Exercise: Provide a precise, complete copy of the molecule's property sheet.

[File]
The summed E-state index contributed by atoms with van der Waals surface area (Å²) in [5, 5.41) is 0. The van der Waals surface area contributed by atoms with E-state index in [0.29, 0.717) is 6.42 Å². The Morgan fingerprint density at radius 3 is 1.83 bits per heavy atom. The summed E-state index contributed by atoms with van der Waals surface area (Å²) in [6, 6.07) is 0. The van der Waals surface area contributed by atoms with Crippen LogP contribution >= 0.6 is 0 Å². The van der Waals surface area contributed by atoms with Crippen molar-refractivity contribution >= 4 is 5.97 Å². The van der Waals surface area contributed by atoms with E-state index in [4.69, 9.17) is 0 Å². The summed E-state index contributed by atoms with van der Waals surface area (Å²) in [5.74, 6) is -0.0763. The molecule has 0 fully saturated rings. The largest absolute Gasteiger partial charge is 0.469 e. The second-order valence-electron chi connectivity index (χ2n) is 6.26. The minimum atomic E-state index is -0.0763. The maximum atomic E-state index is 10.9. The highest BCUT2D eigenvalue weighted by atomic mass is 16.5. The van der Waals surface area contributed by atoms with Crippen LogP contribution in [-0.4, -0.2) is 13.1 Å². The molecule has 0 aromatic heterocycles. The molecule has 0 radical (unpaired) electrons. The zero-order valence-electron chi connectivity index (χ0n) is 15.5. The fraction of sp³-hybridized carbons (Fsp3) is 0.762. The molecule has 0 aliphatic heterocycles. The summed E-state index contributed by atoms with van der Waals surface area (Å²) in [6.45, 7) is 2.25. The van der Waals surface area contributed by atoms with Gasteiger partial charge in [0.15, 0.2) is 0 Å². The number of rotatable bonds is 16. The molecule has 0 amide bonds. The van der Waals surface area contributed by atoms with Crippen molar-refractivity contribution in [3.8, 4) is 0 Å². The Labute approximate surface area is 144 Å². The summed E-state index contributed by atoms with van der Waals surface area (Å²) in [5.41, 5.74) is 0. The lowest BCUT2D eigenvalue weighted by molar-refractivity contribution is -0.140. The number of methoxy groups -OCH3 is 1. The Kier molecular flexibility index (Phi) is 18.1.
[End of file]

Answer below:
The summed E-state index contributed by atoms with van der Waals surface area (Å²) in [5, 5.41) is 0. The van der Waals surface area contributed by atoms with E-state index in [0.29, 0.717) is 6.42 Å². The Morgan fingerprint density at radius 3 is 1.83 bits per heavy atom. The summed E-state index contributed by atoms with van der Waals surface area (Å²) in [6, 6.07) is 0. The van der Waals surface area contributed by atoms with Crippen LogP contribution >= 0.6 is 0 Å². The van der Waals surface area contributed by atoms with Crippen molar-refractivity contribution >= 4 is 5.97 Å². The van der Waals surface area contributed by atoms with E-state index in [4.69, 9.17) is 0 Å². The summed E-state index contributed by atoms with van der Waals surface area (Å²) in [5.74, 6) is -0.0763. The molecule has 0 fully saturated rings. The largest absolute Gasteiger partial charge is 0.469 e. The second-order valence-electron chi connectivity index (χ2n) is 6.26. The minimum atomic E-state index is -0.0763. The maximum atomic E-state index is 10.9. The highest BCUT2D eigenvalue weighted by atomic mass is 16.5. The van der Waals surface area contributed by atoms with Crippen LogP contribution in [-0.4, -0.2) is 13.1 Å². The molecule has 0 aromatic heterocycles. The molecule has 0 radical (unpaired) electrons. The zero-order valence-electron chi connectivity index (χ0n) is 15.5. The fraction of sp³-hybridized carbons (Fsp3) is 0.762. The molecule has 0 aliphatic heterocycles. The summed E-state index contributed by atoms with van der Waals surface area (Å²) in [6.45, 7) is 2.25. The van der Waals surface area contributed by atoms with Gasteiger partial charge in [0.15, 0.2) is 0 Å². The number of rotatable bonds is 16. The molecule has 0 amide bonds. The van der Waals surface area contributed by atoms with Crippen molar-refractivity contribution in [3.8, 4) is 0 Å². The Labute approximate surface area is 144 Å². The summed E-state index contributed by atoms with van der Waals surface area (Å²) in [5.41, 5.74) is 0. The lowest BCUT2D eigenvalue weighted by molar-refractivity contribution is -0.140. The number of methoxy groups -OCH3 is 1. The Kier molecular flexibility index (Phi) is 18.1.